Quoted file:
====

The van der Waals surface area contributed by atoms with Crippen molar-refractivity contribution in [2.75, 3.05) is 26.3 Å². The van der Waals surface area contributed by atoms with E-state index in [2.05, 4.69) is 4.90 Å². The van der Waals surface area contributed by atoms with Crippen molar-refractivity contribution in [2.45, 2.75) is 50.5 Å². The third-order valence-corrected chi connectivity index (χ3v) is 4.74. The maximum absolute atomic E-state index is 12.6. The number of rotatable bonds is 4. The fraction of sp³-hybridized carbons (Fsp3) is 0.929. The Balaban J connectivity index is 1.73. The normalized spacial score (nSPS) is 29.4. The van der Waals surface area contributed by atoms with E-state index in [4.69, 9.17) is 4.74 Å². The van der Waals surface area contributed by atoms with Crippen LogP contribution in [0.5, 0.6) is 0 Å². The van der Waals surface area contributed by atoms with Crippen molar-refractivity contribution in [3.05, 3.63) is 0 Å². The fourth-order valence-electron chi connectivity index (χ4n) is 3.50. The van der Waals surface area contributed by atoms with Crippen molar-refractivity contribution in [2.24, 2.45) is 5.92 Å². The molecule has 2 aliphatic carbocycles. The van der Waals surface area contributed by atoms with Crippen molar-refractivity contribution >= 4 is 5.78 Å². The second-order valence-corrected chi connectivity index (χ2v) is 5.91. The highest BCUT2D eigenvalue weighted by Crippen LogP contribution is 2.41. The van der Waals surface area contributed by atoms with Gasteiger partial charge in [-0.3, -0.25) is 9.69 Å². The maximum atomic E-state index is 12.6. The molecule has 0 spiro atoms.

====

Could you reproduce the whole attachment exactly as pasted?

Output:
The van der Waals surface area contributed by atoms with Crippen molar-refractivity contribution in [2.75, 3.05) is 26.3 Å². The van der Waals surface area contributed by atoms with E-state index in [2.05, 4.69) is 4.90 Å². The van der Waals surface area contributed by atoms with Crippen molar-refractivity contribution in [2.45, 2.75) is 50.5 Å². The third-order valence-corrected chi connectivity index (χ3v) is 4.74. The maximum absolute atomic E-state index is 12.6. The number of rotatable bonds is 4. The fraction of sp³-hybridized carbons (Fsp3) is 0.929. The Balaban J connectivity index is 1.73. The normalized spacial score (nSPS) is 29.4. The van der Waals surface area contributed by atoms with E-state index in [4.69, 9.17) is 4.74 Å². The van der Waals surface area contributed by atoms with Crippen LogP contribution in [0.5, 0.6) is 0 Å². The van der Waals surface area contributed by atoms with Crippen molar-refractivity contribution in [3.05, 3.63) is 0 Å². The fourth-order valence-electron chi connectivity index (χ4n) is 3.50. The van der Waals surface area contributed by atoms with Crippen molar-refractivity contribution in [2.24, 2.45) is 5.92 Å². The molecule has 2 aliphatic carbocycles. The van der Waals surface area contributed by atoms with Crippen molar-refractivity contribution >= 4 is 5.78 Å². The second-order valence-corrected chi connectivity index (χ2v) is 5.91. The highest BCUT2D eigenvalue weighted by Crippen LogP contribution is 2.41. The van der Waals surface area contributed by atoms with Gasteiger partial charge in [-0.3, -0.25) is 9.69 Å². The maximum atomic E-state index is 12.6. The molecule has 0 spiro atoms.